In June, 1939, Bonhoeffer sailed to America. As he himself put it in a letter to Dr. Henry Smith Leiper, Executive Secretary of the Federal Council of Churches (Schulz, 1998, pp. 187-190), his reasons for going were twofold: to establish “contacts with American theologians and churchmen through lectures or meetings”, and, “as a second consideration”, to deal with his “personal question and difficulty with regard to military service, etc.” In order to facilitate his stay in the States, Paul Lehmann, a former fellow student of Bonhoeffer’s at Union Theological Seminary and the then professor of Christian ethics, wrote a letter of recommendation to fifty colleges and seminaries in America (Schulz, 1998, pp. 201-202). In this letter, he spoke in glowing terms of Bonhoeffer’s qualifications, publications, and pastoral work. However, he went too far in his praise. He not only mentioned that Bonhoeffer’s “little seminary was closed by the government”, but also stated that he (Bonhoeffer) “has been continuing his work since in a private capacity in the parsonages of Pommern [Pomerania].”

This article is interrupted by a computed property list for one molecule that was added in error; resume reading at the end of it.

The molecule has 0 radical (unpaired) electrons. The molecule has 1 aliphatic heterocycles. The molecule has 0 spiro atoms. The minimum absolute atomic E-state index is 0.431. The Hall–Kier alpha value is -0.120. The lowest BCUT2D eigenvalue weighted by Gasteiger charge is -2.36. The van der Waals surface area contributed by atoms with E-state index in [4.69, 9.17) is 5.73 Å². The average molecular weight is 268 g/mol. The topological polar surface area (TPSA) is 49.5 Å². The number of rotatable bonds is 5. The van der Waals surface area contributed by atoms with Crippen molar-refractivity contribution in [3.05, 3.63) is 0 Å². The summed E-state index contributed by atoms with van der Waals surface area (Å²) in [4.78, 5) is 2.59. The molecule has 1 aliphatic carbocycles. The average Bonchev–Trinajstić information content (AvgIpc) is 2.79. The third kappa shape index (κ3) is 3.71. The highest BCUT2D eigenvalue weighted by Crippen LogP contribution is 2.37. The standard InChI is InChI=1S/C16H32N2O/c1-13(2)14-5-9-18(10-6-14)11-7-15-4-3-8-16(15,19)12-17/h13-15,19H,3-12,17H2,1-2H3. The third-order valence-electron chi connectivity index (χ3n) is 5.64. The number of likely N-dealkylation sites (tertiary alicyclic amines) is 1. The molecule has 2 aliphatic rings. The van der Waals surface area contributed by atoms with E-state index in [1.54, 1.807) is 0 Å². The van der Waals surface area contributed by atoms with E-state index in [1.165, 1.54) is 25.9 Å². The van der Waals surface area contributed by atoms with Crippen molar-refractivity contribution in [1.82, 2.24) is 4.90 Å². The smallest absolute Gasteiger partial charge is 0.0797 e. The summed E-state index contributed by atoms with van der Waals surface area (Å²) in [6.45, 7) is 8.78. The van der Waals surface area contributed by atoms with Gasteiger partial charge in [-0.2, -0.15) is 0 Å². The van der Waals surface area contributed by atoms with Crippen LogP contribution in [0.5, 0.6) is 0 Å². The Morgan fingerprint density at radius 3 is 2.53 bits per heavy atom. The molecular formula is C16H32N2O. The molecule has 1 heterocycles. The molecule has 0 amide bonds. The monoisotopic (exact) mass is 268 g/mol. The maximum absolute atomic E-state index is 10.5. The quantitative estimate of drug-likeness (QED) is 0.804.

Bonhoeffer wrote back by return of post (Schulz, 1998, pp. 208-210). “In your kind letter to the colleges, you mentioned my work in Pomerania. If such a communication should come into the hands of a German authority, the work […] would be over.” As a result, Bonhoeffer made an “urgent plea” to Lehmann to write to the colleges “immediately” to explain that there had been a misunderstanding. Moreover, Bonhoeffer even went so far as to dictate the frank wording of the letter that Lehmann should write for the simple reason that “to say more could stir unnecessary interest”.
This brief exchange of letters gives the reader some idea of the immense strategic “game” which Bonhoeffer was required to play with the Nazi regime. Furthermore, it shows the very danger of his many undertakings.
Schulz, D. (1998). DBW 15 – Illegale Theologen-Ausbildung: Sammelvikariate 1937-1940 (blog author's translation)
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